I think the reason this is so difficult is that you are using two functions which you probably never used before. So, let me break it down into two pieces.
The Solution: INDEX & MATCH
First, there is the INDEX() function. This is a horribly named function. When someone says “index”, it does not conjure up anything in my mind that is similar to what this function does. Index requires three arguments.
=INDEX(data range, row number, column number)
In English, Excel goes to the data range and returns you the value in the intersection of the (row number)th row and the (column number)th column. Hey, think about it – this is pretty simple, right? =INDEX($A$2:$C$6,4,2) will give you the value in B5.
Applying INDEX() to our problem, you can figure that to return the employee number from the range, you would use this: =INDEX($A$2:$A$6,?,1). Actually, this piece of it seems so trivial that it seems useless. But, when you replace the question mark with a MATCH() function, you have the solution.
Here is the syntax:
=MATCH(Value, Single-column data range, FALSE)
It tells Excel, “Search the data range and tell me the relative row number where you find a match for (data). So, to find which row has the employee in A10, you would use =MATCH(A10,$B$2:$B$6,FALSE). Yes, this is more complex than Index, but it should be right up the alley of VLOOKUP pros. If A10 contains “Miller, Bob” then this MATCH will return that he is in the 3rd row of the range B2:B6.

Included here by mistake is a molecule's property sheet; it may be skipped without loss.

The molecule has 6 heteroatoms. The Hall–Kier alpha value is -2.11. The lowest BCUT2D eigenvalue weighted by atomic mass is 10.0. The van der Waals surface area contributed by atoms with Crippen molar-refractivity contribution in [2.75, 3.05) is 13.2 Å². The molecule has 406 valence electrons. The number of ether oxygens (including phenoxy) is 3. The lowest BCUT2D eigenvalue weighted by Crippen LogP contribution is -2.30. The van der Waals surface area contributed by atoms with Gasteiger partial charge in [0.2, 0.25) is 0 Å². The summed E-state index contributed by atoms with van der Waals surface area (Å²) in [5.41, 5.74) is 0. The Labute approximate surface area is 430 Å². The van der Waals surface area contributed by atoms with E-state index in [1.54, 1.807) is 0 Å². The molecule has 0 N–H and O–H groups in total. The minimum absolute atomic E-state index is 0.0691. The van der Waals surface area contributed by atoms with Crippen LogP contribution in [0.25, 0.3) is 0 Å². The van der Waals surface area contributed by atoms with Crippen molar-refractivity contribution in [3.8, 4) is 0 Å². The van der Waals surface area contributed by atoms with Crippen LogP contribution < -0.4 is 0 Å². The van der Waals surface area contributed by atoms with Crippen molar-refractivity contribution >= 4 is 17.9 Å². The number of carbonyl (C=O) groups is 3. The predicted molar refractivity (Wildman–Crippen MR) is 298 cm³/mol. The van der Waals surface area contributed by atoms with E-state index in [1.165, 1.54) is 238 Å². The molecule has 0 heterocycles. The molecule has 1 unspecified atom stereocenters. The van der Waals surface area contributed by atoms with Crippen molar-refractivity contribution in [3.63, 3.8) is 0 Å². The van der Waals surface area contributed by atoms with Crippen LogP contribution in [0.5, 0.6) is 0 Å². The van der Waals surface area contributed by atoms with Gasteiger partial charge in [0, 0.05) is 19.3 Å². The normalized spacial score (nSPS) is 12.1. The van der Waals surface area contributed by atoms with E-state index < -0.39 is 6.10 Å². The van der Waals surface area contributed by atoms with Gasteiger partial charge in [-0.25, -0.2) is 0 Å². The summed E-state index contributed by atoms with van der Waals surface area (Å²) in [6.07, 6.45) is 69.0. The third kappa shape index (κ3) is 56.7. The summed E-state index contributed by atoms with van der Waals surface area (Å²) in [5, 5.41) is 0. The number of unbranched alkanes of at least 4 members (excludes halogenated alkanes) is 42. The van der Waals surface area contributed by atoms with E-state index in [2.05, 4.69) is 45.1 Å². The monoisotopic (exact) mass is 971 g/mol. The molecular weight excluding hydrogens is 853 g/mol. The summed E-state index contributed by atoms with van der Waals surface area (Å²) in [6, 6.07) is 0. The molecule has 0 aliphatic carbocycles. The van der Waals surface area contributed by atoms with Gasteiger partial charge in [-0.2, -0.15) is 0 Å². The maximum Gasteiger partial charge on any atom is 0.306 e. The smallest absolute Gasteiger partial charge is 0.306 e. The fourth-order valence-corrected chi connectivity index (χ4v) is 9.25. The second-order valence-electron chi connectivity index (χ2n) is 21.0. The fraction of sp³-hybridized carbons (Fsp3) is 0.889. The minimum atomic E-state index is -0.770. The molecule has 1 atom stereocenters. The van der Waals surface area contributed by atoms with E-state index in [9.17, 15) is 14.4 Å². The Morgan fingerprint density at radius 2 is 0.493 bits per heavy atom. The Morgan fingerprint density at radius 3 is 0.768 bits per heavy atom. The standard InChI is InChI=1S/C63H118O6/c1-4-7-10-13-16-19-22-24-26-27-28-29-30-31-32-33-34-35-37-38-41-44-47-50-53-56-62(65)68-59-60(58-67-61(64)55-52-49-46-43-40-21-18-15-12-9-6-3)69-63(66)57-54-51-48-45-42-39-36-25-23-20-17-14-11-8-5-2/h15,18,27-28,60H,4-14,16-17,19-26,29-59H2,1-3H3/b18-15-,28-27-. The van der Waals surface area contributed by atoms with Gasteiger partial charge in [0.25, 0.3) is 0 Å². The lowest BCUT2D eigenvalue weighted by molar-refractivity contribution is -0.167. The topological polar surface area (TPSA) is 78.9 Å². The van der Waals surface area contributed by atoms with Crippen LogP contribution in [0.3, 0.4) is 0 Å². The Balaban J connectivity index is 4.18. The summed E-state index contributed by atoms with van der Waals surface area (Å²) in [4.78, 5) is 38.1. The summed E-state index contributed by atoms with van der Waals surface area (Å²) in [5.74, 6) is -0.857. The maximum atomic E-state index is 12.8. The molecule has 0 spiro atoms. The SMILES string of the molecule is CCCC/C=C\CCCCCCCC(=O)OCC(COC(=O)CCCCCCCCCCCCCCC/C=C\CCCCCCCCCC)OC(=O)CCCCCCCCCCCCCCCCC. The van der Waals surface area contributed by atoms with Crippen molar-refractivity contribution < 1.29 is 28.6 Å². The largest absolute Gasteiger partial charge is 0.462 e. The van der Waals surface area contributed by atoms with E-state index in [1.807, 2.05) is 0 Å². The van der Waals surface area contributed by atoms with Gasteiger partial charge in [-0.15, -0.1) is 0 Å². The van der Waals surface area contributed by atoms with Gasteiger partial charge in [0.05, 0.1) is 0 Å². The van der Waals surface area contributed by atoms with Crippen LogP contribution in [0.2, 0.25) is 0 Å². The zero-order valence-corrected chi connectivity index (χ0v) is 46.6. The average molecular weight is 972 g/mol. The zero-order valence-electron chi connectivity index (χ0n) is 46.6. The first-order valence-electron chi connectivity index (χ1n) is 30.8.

There it is – the MATCH() function tells the Index function which row to look in – you are done. Take the Index function, replace our question mark with the MATCH function, and you can now do the equivalent of VLOOKUPs when the key field is not in the left column. Here is the function to use:
The sticky note on my wall actually shows it as two lines. First I wrote out the explanation for MATCH(). Below that I wrote the explanation for INDEX(). I then drew a funnel shape between the two to indicate that the MATCH() function drops in to the 2nd argument of the INDEX() function.
The first few times I had to do one of these, I was tempted just to slam a new temporary column A in there, but went through the pain of doing it this way instead. It is faster, and requires less manipulation. So, the next time you are wishing you could put a negative number in the VLOOKUP function, try this strange combination of INDEX and MATCH to solve your problems.
Want to add insert line breaks and carriage returns from a cell in your Excel file?
Let’s say, we have the following example:
But now we need these two words to appear on two separate lines instead of a single line, just like this:
There are two options to get the job done.
Launch a Microsoft Word or a Notepad file. Enter the text (including the line break) that you’d like to insert into your Excel cell. Copy and paste those text into the cell.
Use the shortcut Alt+Enter to put the last name on a new line.
Want to remove line breaks and carriage returns from a cell in your Excel file without having to do it manually? The good news is, you can use the “find and replace” function on Excel to get this job done.